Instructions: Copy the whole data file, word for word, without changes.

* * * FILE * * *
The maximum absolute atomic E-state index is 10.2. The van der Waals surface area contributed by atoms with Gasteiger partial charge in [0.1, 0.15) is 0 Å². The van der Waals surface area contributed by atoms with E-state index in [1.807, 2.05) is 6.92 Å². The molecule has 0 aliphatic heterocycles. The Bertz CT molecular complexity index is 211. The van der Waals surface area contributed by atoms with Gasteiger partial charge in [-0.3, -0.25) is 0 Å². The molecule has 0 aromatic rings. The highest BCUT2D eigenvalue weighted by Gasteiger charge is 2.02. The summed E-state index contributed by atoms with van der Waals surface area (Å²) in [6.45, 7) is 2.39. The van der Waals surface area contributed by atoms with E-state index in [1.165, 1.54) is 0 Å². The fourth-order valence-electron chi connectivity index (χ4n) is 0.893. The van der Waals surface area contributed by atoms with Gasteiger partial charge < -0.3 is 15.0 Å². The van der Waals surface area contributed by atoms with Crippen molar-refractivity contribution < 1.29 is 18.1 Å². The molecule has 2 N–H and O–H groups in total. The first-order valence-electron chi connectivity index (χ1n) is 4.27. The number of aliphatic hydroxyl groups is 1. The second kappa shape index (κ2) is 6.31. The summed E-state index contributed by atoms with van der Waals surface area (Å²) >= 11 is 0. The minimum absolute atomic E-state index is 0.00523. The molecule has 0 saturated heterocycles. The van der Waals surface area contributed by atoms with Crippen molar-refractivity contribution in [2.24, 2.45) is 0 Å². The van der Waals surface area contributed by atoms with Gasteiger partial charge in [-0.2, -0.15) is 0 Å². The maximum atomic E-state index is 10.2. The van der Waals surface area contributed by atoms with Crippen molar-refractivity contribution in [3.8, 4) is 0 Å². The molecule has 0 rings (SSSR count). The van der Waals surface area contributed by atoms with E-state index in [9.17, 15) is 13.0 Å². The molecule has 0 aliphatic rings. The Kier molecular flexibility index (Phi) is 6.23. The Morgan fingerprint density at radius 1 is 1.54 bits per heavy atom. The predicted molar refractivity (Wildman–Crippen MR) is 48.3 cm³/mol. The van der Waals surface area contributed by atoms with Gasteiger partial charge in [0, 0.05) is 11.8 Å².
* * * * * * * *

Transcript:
The maximum absolute atomic E-state index is 10.2. The van der Waals surface area contributed by atoms with Gasteiger partial charge in [0.1, 0.15) is 0 Å². The van der Waals surface area contributed by atoms with E-state index in [1.807, 2.05) is 6.92 Å². The molecule has 0 aliphatic heterocycles. The Bertz CT molecular complexity index is 211. The van der Waals surface area contributed by atoms with Gasteiger partial charge in [-0.3, -0.25) is 0 Å². The molecule has 0 aromatic rings. The highest BCUT2D eigenvalue weighted by Gasteiger charge is 2.02. The summed E-state index contributed by atoms with van der Waals surface area (Å²) in [6.45, 7) is 2.39. The van der Waals surface area contributed by atoms with E-state index in [1.165, 1.54) is 0 Å². The fourth-order valence-electron chi connectivity index (χ4n) is 0.893. The van der Waals surface area contributed by atoms with Gasteiger partial charge < -0.3 is 15.0 Å². The van der Waals surface area contributed by atoms with Crippen molar-refractivity contribution < 1.29 is 18.1 Å². The molecule has 2 N–H and O–H groups in total. The first-order valence-electron chi connectivity index (χ1n) is 4.27. The number of aliphatic hydroxyl groups is 1. The second kappa shape index (κ2) is 6.31. The summed E-state index contributed by atoms with van der Waals surface area (Å²) >= 11 is 0. The minimum absolute atomic E-state index is 0.00523. The molecule has 0 saturated heterocycles. The van der Waals surface area contributed by atoms with Crippen molar-refractivity contribution in [2.24, 2.45) is 0 Å². The van der Waals surface area contributed by atoms with Gasteiger partial charge in [-0.2, -0.15) is 0 Å². The maximum atomic E-state index is 10.2. The van der Waals surface area contributed by atoms with Crippen molar-refractivity contribution in [3.8, 4) is 0 Å². The molecule has 0 rings (SSSR count). The van der Waals surface area contributed by atoms with E-state index in [9.17, 15) is 13.0 Å². The molecule has 0 aliphatic rings. The Kier molecular flexibility index (Phi) is 6.23. The Morgan fingerprint density at radius 1 is 1.54 bits per heavy atom. The predicted molar refractivity (Wildman–Crippen MR) is 48.3 cm³/mol. The van der Waals surface area contributed by atoms with Gasteiger partial charge in [0, 0.05) is 11.8 Å².